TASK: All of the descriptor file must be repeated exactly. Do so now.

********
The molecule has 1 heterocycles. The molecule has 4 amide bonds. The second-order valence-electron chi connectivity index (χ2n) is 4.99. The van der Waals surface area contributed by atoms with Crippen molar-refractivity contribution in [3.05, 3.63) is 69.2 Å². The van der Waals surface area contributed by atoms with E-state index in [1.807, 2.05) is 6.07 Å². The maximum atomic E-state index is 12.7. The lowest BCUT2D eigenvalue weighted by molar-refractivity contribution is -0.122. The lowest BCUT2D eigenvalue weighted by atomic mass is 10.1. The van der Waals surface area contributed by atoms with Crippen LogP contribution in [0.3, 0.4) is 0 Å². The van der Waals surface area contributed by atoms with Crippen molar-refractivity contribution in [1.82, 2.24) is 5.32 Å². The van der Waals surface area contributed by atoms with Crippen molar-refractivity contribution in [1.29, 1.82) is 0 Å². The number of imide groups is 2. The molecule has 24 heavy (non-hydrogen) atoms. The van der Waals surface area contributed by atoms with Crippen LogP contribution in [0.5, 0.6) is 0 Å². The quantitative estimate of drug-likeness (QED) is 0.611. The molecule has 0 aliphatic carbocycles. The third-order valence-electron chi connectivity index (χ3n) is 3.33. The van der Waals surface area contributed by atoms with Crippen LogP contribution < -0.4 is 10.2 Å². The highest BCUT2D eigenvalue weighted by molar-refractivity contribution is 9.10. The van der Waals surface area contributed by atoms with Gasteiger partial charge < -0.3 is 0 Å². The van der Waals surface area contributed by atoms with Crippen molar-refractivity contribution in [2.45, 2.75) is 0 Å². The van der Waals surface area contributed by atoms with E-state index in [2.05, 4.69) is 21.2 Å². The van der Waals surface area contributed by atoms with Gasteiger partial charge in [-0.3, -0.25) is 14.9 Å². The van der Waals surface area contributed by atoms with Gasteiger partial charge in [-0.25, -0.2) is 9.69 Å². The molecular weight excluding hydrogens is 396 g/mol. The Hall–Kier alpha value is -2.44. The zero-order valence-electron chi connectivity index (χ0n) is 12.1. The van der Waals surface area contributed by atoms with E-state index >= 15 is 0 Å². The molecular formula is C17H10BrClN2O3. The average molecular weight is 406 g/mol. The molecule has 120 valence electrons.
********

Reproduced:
The molecule has 1 heterocycles. The molecule has 4 amide bonds. The second-order valence-electron chi connectivity index (χ2n) is 4.99. The van der Waals surface area contributed by atoms with Crippen molar-refractivity contribution in [3.05, 3.63) is 69.2 Å². The van der Waals surface area contributed by atoms with E-state index in [1.807, 2.05) is 6.07 Å². The maximum atomic E-state index is 12.7. The lowest BCUT2D eigenvalue weighted by molar-refractivity contribution is -0.122. The lowest BCUT2D eigenvalue weighted by atomic mass is 10.1. The van der Waals surface area contributed by atoms with Crippen LogP contribution in [0.3, 0.4) is 0 Å². The van der Waals surface area contributed by atoms with Crippen molar-refractivity contribution in [1.82, 2.24) is 5.32 Å². The van der Waals surface area contributed by atoms with Crippen molar-refractivity contribution in [1.29, 1.82) is 0 Å². The number of imide groups is 2. The molecule has 24 heavy (non-hydrogen) atoms. The van der Waals surface area contributed by atoms with Crippen LogP contribution in [0.5, 0.6) is 0 Å². The quantitative estimate of drug-likeness (QED) is 0.611. The molecule has 0 aliphatic carbocycles. The third-order valence-electron chi connectivity index (χ3n) is 3.33. The van der Waals surface area contributed by atoms with Crippen LogP contribution < -0.4 is 10.2 Å². The highest BCUT2D eigenvalue weighted by molar-refractivity contribution is 9.10. The van der Waals surface area contributed by atoms with Gasteiger partial charge < -0.3 is 0 Å². The van der Waals surface area contributed by atoms with Crippen molar-refractivity contribution in [2.45, 2.75) is 0 Å². The van der Waals surface area contributed by atoms with E-state index in [2.05, 4.69) is 21.2 Å². The van der Waals surface area contributed by atoms with Gasteiger partial charge in [-0.3, -0.25) is 14.9 Å². The van der Waals surface area contributed by atoms with Gasteiger partial charge in [-0.25, -0.2) is 9.69 Å². The molecular weight excluding hydrogens is 396 g/mol. The Hall–Kier alpha value is -2.44. The zero-order valence-electron chi connectivity index (χ0n) is 12.1. The van der Waals surface area contributed by atoms with E-state index >= 15 is 0 Å². The molecular formula is C17H10BrClN2O3. The average molecular weight is 406 g/mol. The molecule has 120 valence electrons.